3 Things That Need to Change About Our Perception of Cancer and Cannabis


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I am a breast cancer survivor. That’s the good news.The chemotherapy that saved my life left me totally disabled. That’s the bad news.

I have a condition called Chemotherapy Induced Peripheral Neuropathy (CIPN). When the chemotherapy killed the cancer cells, it left behind sweeping damage in my peripheral nervous system, stripping the myelin sheathing from the nerves in my hands and feet. The symptoms range from a mild tingling, to burning sensations, electric shocks, stabbing pains, and a dull bone ache that radiates upwards into my legs and arms. While many women develop this condition during treatment, the vast majority go on to full recovery as the nerves mend over time.

In my case, the damage is permanent. There is no cure, and the medical community openly acknowledges that the tools at their disposal are ineffective for severe cases. Each day I deal with pain — sometimes mild, other times quite challenging. As a result, I am unable to work. My career ended after a 2.5 year struggle to reclaim my life following treatment. I use cannabis in form of high CBD oil to manage the daily pain. Here’s what you need to know about the medication I have chosen:

1. I am not a stoner looking for a legal way to get high. Cannabis is a medication

When my doctor decided I was unable to work, she tripled the medication I had been using for pain control. The cocktail of anti-seizure meds, anti-depressants and narcotics lowered my pain, but they also left me with unpleasant side effects: weight gain, short term memory loss, constant drowsiness, and an inability to follow conversations or to concentrate well enough to read.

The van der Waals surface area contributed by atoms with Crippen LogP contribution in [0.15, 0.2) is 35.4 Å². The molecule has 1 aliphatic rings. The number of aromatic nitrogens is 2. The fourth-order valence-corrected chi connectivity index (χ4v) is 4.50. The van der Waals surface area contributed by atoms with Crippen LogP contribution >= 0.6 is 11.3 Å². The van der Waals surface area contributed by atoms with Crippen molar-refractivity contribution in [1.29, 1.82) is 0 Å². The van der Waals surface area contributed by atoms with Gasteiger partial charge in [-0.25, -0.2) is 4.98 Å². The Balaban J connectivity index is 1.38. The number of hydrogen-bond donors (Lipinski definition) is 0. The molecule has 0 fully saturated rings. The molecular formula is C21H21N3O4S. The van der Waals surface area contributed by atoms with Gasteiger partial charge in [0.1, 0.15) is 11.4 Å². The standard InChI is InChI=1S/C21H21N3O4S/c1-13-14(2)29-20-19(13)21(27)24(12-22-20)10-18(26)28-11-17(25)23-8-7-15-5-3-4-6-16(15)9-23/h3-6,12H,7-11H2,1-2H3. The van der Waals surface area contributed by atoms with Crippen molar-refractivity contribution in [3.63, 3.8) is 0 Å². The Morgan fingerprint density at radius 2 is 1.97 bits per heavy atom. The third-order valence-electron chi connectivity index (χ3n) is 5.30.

Over the course of 10 months, my GI tract began to falter under the toll of swallowing 22 pills each day. I began to vomit, and kept vomiting for the next four months. My liver showed signs of stress. I threw up multiple times a day and was unable to keep down the pain medications. And yes, I did go through withdrawal, even though I did not abuse the prescriptions my doctor gave me. My body forced me to quit “cold turkey” which was extremely unpleasant — worse than chemotherapy, in fact.

I decided to try cannabis because of the debilitating pain my condition causes. Much to my relief, it works. My quality of life is vastly improved, and I am not plagued with any side effects.

2. CBD oil has no psychoactive effects. Read: it doesn’t make you “high”

Prohibition has made it culturally acceptable to be ignorant about what cannabis actually is. But cannabis is much more than THC, and its medicinal properties are just now being explored as legalization looms in Canada. Educating yourself about the difference between THC and CBD is uncomfortable for us both. Maybe now that you know I rely on this to get through my day, you could do some of your own research, assuming you want to understand why cannabis is an excellent and necessary part of patients’ treatment plans.

3. Your discomfort with this medication isn’t my concern – and the jokes you make about it don’t amuse me

No, I am not eating more chips now that I use CBD oil. In fact, I have lost all the weight I gained while using the prescription medications. This is important because relapse in breast cancer can be triggered by carrying extra weight. But hey – thanks for telling me that I look better as of late. That’s because of the cannabis.

And no, I don’t know if everyone who goes to a dispensary is “really” sick. Can you tell by looking at me that I am totally disabled? No. You can’t see the damage to my body, and I’ve gotten pretty good at covering up the pain I experience when I am in a social setting. So have most folks who live with chronic pain.

I never chose cancer. Nor did I agree to an exchange where my life would be saved at the cost of total disability. I have, however, chosen cannabis. It’s working – and that’s what matters.

Have you used cannabis for your cancer treatment? Share your experiences in the comments below